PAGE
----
What is your opinion on the concept of ‘business’ of architecture’? Are business and architecture contradictory terms? Oxymorons? Running a practice is about making good buildings that add value to human life, taking into consideration profit and other things to keep the practice running… So, think about it and decide on the path you wish to take. In the meantime, let us share some details about the business. As architects, being a business-person is not what you had set out for. You wanted to make a difference in the world, to make a mark on the earth… and be able to maintain the integrity of the profession.
The seductive aspect of Art in our work, makes us lose sight of the business component as it’s just not attractive enough.
For online help and detailed info, an online course to guide, see (and have a look at the reason for starting this too): www.businessofarchitecture.com/
Then there is also “The Master in Business for Architecture and Design that trains professionals for a future that does not differentiate between business and design, not between physical and digital, and in which action, collaboration, and multidisciplinarity are the rules.”
For details see: www.ie.edu/school-architecture-design/programs/graduate/master-business-architecture-design/
Let’s also put forth some opinions of practicing architects on the subject:
1. Ashish Karode, Principal, Design Atelier – Urbis
“In my opinion, the professions should not be construed as a business. They produce intellectual solutions and provide services in support of their clients. Nothing (no product) is bought or sold or held in inventory. The primary professional motives are to advance their field and serve society. The professions are based on a code of practice, a concern for others, technical excellence, ethics, honesty, and integrity. The motivation of a business is to serve its shareholders, which may become a conflict of interest here.”
2. Rohit Tewari, Principal, Rohit+Matin Architects
“Business of architecture is not the same anymore as it once was. The focus now is more on corporate methods and target lines rather than pure design and the art-side of the project. It’s all about being super-fast to the finish line, where the design concepts and design drawing with working details are only a little cog In the entire gamut of sales, larger than life portrayal, target, and bottom line profits. Kickbacks and favoritism play a major role… It’s not the result, it’s the business and profitability that matters… total shift of values!”
3. Radhika Kandhari Dewan, Practicing Architect
“Running a practice is really like walking on thin ice as far as balancing the thought of why we started the practice – the dreams, the idealistic and pure thought of making it a successful business, paying salaries, getting projects and satisfying clients. I do believe that those who can walk on the thin ice without it cracking, those who can balance this fine line have successful practices without compromising their values. That, on its own, is a great skill. But undoubtedly architecture should be a successful business too…”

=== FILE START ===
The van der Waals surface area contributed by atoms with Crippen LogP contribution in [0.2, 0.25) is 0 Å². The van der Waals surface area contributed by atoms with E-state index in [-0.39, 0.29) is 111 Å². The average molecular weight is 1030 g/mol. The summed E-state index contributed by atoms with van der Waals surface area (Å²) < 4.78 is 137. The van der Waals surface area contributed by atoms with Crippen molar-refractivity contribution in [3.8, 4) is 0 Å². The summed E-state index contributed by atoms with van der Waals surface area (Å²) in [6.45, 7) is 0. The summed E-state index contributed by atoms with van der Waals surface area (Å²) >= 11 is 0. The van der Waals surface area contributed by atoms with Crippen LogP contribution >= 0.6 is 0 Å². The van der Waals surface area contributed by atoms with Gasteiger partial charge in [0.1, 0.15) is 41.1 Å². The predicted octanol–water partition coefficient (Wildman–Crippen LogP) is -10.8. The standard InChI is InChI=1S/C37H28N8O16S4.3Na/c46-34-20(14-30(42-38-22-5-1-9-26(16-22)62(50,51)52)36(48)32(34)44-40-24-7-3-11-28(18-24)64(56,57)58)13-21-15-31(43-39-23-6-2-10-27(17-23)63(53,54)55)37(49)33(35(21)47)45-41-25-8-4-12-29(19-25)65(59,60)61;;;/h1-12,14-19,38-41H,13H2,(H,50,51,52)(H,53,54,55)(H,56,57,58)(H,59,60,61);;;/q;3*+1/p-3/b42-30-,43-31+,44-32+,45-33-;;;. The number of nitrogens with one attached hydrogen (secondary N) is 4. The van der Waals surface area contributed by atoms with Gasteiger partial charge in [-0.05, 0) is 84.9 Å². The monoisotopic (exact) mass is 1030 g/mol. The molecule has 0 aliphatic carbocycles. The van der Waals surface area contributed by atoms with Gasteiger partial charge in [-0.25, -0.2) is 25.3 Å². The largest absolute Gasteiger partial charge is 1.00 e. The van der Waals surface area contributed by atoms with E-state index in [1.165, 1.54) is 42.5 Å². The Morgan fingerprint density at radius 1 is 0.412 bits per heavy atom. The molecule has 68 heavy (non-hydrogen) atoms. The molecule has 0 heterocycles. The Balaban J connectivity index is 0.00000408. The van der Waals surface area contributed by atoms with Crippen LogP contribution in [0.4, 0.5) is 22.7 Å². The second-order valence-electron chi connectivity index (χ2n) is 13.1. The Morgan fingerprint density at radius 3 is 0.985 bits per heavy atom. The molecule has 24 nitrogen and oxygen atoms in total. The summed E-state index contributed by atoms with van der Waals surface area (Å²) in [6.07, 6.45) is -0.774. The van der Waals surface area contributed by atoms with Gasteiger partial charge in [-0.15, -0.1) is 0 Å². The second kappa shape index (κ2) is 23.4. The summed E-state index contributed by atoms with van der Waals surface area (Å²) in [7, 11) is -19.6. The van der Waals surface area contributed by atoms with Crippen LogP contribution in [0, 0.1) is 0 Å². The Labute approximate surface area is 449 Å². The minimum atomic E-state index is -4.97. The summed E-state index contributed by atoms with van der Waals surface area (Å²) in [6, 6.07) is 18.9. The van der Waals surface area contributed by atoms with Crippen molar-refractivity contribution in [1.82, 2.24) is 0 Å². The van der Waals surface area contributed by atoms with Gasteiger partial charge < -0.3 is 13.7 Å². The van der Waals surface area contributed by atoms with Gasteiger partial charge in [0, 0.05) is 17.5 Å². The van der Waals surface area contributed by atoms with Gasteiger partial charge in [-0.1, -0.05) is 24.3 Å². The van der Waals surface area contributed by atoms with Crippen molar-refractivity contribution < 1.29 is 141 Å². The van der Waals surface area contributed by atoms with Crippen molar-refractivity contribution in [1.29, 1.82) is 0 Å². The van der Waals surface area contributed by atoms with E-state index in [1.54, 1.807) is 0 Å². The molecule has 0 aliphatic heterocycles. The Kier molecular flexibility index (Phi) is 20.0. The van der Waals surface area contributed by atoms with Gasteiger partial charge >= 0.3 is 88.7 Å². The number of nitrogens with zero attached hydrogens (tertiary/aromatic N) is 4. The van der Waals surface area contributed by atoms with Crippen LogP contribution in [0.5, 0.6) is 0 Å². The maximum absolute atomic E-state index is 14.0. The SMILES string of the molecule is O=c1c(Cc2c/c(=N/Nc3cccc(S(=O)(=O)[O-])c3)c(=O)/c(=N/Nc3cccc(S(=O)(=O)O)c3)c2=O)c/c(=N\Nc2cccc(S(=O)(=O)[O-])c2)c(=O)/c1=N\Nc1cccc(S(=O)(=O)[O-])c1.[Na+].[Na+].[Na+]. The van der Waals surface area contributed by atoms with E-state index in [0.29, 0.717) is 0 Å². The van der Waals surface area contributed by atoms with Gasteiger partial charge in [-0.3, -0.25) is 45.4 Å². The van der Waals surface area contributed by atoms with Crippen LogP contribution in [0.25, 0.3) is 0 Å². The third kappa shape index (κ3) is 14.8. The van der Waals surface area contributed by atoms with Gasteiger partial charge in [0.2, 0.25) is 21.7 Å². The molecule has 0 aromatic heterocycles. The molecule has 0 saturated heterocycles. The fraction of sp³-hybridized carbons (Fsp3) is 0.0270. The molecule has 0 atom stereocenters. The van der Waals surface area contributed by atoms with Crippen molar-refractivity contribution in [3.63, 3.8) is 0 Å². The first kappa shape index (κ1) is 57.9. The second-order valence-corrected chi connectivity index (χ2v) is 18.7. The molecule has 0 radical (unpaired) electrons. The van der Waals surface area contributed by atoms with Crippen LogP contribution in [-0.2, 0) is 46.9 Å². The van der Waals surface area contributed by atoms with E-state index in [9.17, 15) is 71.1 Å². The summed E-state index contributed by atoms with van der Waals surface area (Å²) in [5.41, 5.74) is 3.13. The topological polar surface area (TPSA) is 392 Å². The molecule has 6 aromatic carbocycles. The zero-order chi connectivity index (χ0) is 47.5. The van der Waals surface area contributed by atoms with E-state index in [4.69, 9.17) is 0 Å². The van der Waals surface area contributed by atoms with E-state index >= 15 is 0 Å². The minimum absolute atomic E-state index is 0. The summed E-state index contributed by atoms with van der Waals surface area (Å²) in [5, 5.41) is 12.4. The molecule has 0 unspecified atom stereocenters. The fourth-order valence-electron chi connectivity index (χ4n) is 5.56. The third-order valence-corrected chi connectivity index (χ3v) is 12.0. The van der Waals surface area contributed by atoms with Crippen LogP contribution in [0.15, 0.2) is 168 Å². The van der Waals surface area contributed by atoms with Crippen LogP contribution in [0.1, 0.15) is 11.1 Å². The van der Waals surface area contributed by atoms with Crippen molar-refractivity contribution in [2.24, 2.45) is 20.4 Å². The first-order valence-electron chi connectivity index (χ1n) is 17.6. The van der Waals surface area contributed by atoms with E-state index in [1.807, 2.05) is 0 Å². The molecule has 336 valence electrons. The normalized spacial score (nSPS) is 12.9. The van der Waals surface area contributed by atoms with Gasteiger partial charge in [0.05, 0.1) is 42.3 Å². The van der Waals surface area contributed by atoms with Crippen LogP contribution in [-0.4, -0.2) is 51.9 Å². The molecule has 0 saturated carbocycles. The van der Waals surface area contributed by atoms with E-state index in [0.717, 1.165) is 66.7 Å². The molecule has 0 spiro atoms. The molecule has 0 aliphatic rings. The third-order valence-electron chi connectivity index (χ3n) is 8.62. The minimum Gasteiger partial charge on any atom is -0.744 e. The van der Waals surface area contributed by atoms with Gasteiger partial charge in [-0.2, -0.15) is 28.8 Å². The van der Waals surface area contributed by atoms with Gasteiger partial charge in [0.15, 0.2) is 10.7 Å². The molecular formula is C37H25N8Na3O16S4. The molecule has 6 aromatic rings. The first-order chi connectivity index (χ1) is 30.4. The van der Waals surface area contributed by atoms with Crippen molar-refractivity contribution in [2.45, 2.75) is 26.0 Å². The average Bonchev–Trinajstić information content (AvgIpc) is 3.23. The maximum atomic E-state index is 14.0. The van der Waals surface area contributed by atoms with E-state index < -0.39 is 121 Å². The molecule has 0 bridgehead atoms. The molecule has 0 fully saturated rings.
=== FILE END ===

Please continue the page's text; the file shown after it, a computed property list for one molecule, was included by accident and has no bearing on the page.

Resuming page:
4. Rajat Kumar, Principal – Recro Kardo
“Many times, I feel that architects who set out to practice don’t know the fundamentals of running a business and go through a lot of struggle. The notion of good business itself lays primary strength on serving the society, adding value to lives and extending quality to the users, suggesting that any business must bring about tremendous value addition to society. Built into the education system and embracing the business side of it, its structure, organization, growth, value addition, service, and profitability, would allow architects to focus on the quality of the design and its practice.”
5. Vikas Kanojia, Principal – Studio Code
“Small scale Indian design firms do not understand the business of Architecture. The term business is alien to Architecture as most of the firm’s call themselves a practice. A practice that entails conceptualization of a project and then supervising it while implementation. Most firms do not take into consideration profitability, required human resources, etc. during the tenure of the project or even if they do, it’s never a rigid condition. In the end, if the project makes a profit, it’s fine. It’s not something which is usually the aim. However, I do feel that there is a need for Architects to understand this business. This needs to be taught at Architecture schools which currently doesn’t happen.”
With these views, it seems obvious that this is something that needs to be addressed. The entire business of architecture now has changed from what it used to be and shall continue to do so. Presently, with things on the planet going as they are, the coronavirus, lock-downs all over, the stay-at-home/work-from-home, things have been disrupted for all professions. How does one do this? Online? But architecture is all physical shelter and buildings. The practice can go online and the actual implementation can involve some drones and robots. For now….